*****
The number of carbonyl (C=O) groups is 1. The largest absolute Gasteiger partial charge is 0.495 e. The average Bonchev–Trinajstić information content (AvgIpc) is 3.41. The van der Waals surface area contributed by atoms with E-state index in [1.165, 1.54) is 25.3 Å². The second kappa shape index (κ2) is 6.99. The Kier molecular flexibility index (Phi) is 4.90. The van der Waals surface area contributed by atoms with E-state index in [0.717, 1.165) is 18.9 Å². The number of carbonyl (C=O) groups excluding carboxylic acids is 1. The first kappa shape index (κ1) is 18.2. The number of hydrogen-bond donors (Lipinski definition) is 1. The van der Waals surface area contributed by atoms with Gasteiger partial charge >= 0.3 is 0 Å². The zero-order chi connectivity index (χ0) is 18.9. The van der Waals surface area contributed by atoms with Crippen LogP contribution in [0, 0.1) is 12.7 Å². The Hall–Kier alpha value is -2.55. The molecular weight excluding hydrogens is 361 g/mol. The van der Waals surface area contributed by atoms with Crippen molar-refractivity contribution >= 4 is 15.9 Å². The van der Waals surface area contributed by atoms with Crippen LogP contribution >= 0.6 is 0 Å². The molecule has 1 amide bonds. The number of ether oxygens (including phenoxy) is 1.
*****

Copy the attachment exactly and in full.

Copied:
The number of carbonyl (C=O) groups is 1. The largest absolute Gasteiger partial charge is 0.495 e. The average Bonchev–Trinajstić information content (AvgIpc) is 3.41. The van der Waals surface area contributed by atoms with E-state index in [1.165, 1.54) is 25.3 Å². The second kappa shape index (κ2) is 6.99. The Kier molecular flexibility index (Phi) is 4.90. The van der Waals surface area contributed by atoms with E-state index in [0.717, 1.165) is 18.9 Å². The number of carbonyl (C=O) groups excluding carboxylic acids is 1. The first kappa shape index (κ1) is 18.2. The number of hydrogen-bond donors (Lipinski definition) is 1. The van der Waals surface area contributed by atoms with Gasteiger partial charge >= 0.3 is 0 Å². The zero-order chi connectivity index (χ0) is 18.9. The van der Waals surface area contributed by atoms with Crippen LogP contribution in [0, 0.1) is 12.7 Å². The Hall–Kier alpha value is -2.55. The molecular weight excluding hydrogens is 361 g/mol. The van der Waals surface area contributed by atoms with Crippen molar-refractivity contribution >= 4 is 15.9 Å². The van der Waals surface area contributed by atoms with Crippen LogP contribution >= 0.6 is 0 Å². The molecule has 1 amide bonds. The number of ether oxygens (including phenoxy) is 1.